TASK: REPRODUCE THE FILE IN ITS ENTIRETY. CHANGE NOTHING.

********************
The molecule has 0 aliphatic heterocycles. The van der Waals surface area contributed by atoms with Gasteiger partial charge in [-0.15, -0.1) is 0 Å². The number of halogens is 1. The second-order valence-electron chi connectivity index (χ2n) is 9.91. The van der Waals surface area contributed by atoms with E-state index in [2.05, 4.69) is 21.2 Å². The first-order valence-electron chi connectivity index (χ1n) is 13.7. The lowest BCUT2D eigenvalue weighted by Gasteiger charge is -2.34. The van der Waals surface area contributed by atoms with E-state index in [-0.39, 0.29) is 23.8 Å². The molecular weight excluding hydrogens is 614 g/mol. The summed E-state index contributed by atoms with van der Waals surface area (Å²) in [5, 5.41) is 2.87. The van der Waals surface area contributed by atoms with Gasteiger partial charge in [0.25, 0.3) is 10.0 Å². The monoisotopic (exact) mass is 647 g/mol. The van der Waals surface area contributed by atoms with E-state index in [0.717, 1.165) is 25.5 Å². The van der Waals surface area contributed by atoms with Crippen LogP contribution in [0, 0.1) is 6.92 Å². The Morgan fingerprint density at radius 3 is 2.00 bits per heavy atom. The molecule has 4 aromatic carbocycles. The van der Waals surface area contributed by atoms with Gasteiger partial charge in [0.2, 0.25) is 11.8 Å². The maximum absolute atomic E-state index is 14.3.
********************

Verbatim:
The molecule has 0 aliphatic heterocycles. The van der Waals surface area contributed by atoms with Gasteiger partial charge in [-0.15, -0.1) is 0 Å². The number of halogens is 1. The second-order valence-electron chi connectivity index (χ2n) is 9.91. The van der Waals surface area contributed by atoms with E-state index in [2.05, 4.69) is 21.2 Å². The first-order valence-electron chi connectivity index (χ1n) is 13.7. The lowest BCUT2D eigenvalue weighted by Gasteiger charge is -2.34. The van der Waals surface area contributed by atoms with E-state index in [-0.39, 0.29) is 23.8 Å². The molecular weight excluding hydrogens is 614 g/mol. The summed E-state index contributed by atoms with van der Waals surface area (Å²) in [5, 5.41) is 2.87. The van der Waals surface area contributed by atoms with Gasteiger partial charge in [0.25, 0.3) is 10.0 Å². The monoisotopic (exact) mass is 647 g/mol. The van der Waals surface area contributed by atoms with E-state index in [0.717, 1.165) is 25.5 Å². The van der Waals surface area contributed by atoms with Crippen LogP contribution in [0, 0.1) is 6.92 Å². The Morgan fingerprint density at radius 3 is 2.00 bits per heavy atom. The molecule has 4 aromatic carbocycles. The van der Waals surface area contributed by atoms with Gasteiger partial charge in [0.2, 0.25) is 11.8 Å². The maximum absolute atomic E-state index is 14.3.